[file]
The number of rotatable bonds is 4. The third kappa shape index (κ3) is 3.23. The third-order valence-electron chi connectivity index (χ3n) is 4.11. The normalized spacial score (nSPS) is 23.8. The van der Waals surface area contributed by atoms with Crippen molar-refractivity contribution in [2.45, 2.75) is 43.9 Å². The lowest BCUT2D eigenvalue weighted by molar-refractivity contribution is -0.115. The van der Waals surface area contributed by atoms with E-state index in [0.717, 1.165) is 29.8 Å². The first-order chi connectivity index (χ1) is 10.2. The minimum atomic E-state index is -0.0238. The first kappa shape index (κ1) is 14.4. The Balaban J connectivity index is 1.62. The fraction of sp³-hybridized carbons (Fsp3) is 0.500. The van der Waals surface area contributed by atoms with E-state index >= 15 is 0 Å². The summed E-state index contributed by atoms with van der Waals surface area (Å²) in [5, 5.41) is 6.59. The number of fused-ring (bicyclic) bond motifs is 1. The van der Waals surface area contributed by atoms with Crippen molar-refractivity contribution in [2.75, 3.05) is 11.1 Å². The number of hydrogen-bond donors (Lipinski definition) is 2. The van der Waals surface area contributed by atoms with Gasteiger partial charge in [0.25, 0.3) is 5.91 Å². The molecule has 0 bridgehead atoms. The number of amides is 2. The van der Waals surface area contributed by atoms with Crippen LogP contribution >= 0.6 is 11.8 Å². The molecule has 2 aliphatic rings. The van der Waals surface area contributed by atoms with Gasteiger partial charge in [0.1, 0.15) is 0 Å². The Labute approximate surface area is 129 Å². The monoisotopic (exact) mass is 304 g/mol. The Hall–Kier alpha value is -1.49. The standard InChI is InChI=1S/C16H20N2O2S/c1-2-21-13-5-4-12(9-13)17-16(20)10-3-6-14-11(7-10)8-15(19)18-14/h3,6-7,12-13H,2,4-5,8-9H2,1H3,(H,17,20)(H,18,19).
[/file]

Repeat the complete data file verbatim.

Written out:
The number of rotatable bonds is 4. The third kappa shape index (κ3) is 3.23. The third-order valence-electron chi connectivity index (χ3n) is 4.11. The normalized spacial score (nSPS) is 23.8. The van der Waals surface area contributed by atoms with Crippen molar-refractivity contribution in [2.45, 2.75) is 43.9 Å². The lowest BCUT2D eigenvalue weighted by molar-refractivity contribution is -0.115. The van der Waals surface area contributed by atoms with E-state index in [0.717, 1.165) is 29.8 Å². The first-order chi connectivity index (χ1) is 10.2. The minimum atomic E-state index is -0.0238. The first kappa shape index (κ1) is 14.4. The Balaban J connectivity index is 1.62. The fraction of sp³-hybridized carbons (Fsp3) is 0.500. The van der Waals surface area contributed by atoms with E-state index >= 15 is 0 Å². The summed E-state index contributed by atoms with van der Waals surface area (Å²) in [5, 5.41) is 6.59. The number of fused-ring (bicyclic) bond motifs is 1. The van der Waals surface area contributed by atoms with Crippen molar-refractivity contribution in [2.75, 3.05) is 11.1 Å². The number of hydrogen-bond donors (Lipinski definition) is 2. The van der Waals surface area contributed by atoms with Gasteiger partial charge in [0.25, 0.3) is 5.91 Å². The molecule has 0 bridgehead atoms. The number of amides is 2. The van der Waals surface area contributed by atoms with Crippen LogP contribution >= 0.6 is 11.8 Å². The molecule has 2 aliphatic rings. The van der Waals surface area contributed by atoms with Gasteiger partial charge in [0.1, 0.15) is 0 Å². The Labute approximate surface area is 129 Å². The monoisotopic (exact) mass is 304 g/mol. The Hall–Kier alpha value is -1.49. The standard InChI is InChI=1S/C16H20N2O2S/c1-2-21-13-5-4-12(9-13)17-16(20)10-3-6-14-11(7-10)8-15(19)18-14/h3,6-7,12-13H,2,4-5,8-9H2,1H3,(H,17,20)(H,18,19).